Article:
Given everything I know, I put the existential risk this century at around one in six: Russian roulette.Toby Ord, The precipice
1. New series: Exaggerating the risks
Many effective altruists think that humanity faces high levels of existential risk, risks of existential catastrophes involving “the premature extinction of Earth-originating intelligent life or the permanent and drastic destruction of its potential for desirable future development”.
My series “Existential risk pessimism and the time of perils” looks at what would follow if that were true.
But is it true? Just why are we so convinced that humanity is on the brink of doom?
In this series, Exaggerating the risks, I look at some places where claimed levels of existential risk may be exaggerated.
2. From catastrophic risk to existential risk
Effective altruists care deeply about catastrophic risks, risks “with the potential to wreak death and destruction on a global scale”. So do I. Catastrophes are not hard to find. The world is emerging from a global pandemic. There are ongoing genocides throughout the world. And nuclear saber-rattling is on its way to becoming a new international sport. Identifying and stopping potential catastrophes is an effort worth our while.
But effective altruists are also deeply concerned about existential risks, risks of existential catastrophes involving “the premature extinction of Earth-originating intelligent life or the permanent and drastic destruction of its potential for desirable for desirable future development”. Most catastrophic risks are not existential risks. A hundred million deaths would not pose an existential risk. Nor, in many scenarios, would a billion deaths. Existential risks are literal risks of human extinction, or the permanent destruction of our ability to develop as a species.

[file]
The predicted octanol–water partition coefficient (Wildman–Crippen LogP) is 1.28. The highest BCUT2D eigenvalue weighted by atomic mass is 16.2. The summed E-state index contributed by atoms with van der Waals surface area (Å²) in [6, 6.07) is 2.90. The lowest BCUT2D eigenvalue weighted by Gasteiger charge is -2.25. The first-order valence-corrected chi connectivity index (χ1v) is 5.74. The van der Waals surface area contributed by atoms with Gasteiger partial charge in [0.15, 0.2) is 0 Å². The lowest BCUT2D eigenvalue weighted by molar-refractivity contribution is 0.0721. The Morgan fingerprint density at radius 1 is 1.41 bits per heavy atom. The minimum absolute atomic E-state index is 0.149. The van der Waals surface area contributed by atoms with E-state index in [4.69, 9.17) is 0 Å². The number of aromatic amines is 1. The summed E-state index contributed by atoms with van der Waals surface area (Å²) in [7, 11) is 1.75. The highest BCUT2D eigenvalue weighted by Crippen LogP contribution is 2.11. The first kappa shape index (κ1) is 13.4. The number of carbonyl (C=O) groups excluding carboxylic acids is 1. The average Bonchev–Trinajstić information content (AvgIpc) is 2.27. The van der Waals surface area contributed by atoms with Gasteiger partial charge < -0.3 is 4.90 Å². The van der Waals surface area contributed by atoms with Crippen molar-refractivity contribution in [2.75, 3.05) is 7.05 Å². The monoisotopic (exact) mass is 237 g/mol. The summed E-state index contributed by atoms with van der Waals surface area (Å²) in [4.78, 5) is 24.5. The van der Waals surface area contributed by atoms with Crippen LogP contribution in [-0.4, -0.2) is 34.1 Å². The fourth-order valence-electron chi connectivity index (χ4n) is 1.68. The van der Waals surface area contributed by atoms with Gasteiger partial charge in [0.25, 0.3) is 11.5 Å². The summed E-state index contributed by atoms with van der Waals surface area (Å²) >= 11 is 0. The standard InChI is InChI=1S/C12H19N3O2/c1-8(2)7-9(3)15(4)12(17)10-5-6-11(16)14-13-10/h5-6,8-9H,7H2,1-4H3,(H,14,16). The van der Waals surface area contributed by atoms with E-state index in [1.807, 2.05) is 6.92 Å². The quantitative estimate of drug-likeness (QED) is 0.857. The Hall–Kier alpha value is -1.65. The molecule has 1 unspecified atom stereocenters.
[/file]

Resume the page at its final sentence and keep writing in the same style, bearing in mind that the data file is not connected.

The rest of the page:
Many authors give alarmingly high estimates of the level of current existential risk. Toby Ord puts the risk of existential catastrophe by 2100 at “one in six; Russian roulette’’. The Royal Astronomer Martin Rees gives a 50% chance of civilizational collapse by 2100. And participants at the Oxford Global Catastrophic Risk Conference in 2008 estimated a median 19% chance of human extinction by 2100.
These are striking numbers, and you might expect them to be backed by solid research. But the deeper we dig into existing discussions, the harder it becomes to support these numbers.
I will argue in a different series that many of the most familiar threats, such as asteroid impacts or nuclear war, are unlikely to lead to existential catastrophe. Effective altruists know this. As a result, they rest their case on a number of less familiar risks. However, I argue, these risks are often exaggerated. That is the project of this series.
In Part 2 of this series, I’ll look at a discussion of climate risk by Toby Ord.
In the meantime, let me know what you think about current levels of existential risk. What are you worried about? Are there any risks that you would like me to discuss?
Leave a Reply